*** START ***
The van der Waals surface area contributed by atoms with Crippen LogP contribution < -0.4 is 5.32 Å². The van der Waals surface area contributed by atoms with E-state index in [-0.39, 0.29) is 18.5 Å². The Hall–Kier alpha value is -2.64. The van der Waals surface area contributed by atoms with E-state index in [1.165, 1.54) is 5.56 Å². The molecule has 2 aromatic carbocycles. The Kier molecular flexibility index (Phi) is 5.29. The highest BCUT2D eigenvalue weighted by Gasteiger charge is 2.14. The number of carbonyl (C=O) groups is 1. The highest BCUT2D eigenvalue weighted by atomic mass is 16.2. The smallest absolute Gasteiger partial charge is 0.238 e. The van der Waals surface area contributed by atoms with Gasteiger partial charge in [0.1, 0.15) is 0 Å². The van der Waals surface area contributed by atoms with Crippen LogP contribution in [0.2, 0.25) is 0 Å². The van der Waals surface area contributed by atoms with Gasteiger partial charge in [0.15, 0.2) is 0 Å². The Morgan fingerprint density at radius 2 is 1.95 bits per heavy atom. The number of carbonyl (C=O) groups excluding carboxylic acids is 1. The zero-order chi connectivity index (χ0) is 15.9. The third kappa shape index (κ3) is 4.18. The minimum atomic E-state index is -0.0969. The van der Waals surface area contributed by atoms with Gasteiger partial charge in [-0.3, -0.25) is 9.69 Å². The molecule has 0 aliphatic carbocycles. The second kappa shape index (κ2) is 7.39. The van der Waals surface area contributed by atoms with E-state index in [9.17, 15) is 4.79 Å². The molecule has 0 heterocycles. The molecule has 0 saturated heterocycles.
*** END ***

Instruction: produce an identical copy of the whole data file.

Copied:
The van der Waals surface area contributed by atoms with Crippen LogP contribution < -0.4 is 5.32 Å². The van der Waals surface area contributed by atoms with E-state index in [-0.39, 0.29) is 18.5 Å². The Hall–Kier alpha value is -2.64. The van der Waals surface area contributed by atoms with E-state index in [1.165, 1.54) is 5.56 Å². The molecule has 2 aromatic carbocycles. The Kier molecular flexibility index (Phi) is 5.29. The highest BCUT2D eigenvalue weighted by Gasteiger charge is 2.14. The number of carbonyl (C=O) groups is 1. The highest BCUT2D eigenvalue weighted by atomic mass is 16.2. The smallest absolute Gasteiger partial charge is 0.238 e. The van der Waals surface area contributed by atoms with Gasteiger partial charge in [0.1, 0.15) is 0 Å². The van der Waals surface area contributed by atoms with Crippen LogP contribution in [0.2, 0.25) is 0 Å². The van der Waals surface area contributed by atoms with Gasteiger partial charge in [0.15, 0.2) is 0 Å². The Morgan fingerprint density at radius 2 is 1.95 bits per heavy atom. The number of carbonyl (C=O) groups excluding carboxylic acids is 1. The zero-order chi connectivity index (χ0) is 15.9. The third kappa shape index (κ3) is 4.18. The minimum atomic E-state index is -0.0969. The van der Waals surface area contributed by atoms with Gasteiger partial charge in [-0.3, -0.25) is 9.69 Å². The molecule has 0 aliphatic carbocycles. The second kappa shape index (κ2) is 7.39. The van der Waals surface area contributed by atoms with E-state index in [9.17, 15) is 4.79 Å². The molecule has 0 heterocycles. The molecule has 0 saturated heterocycles.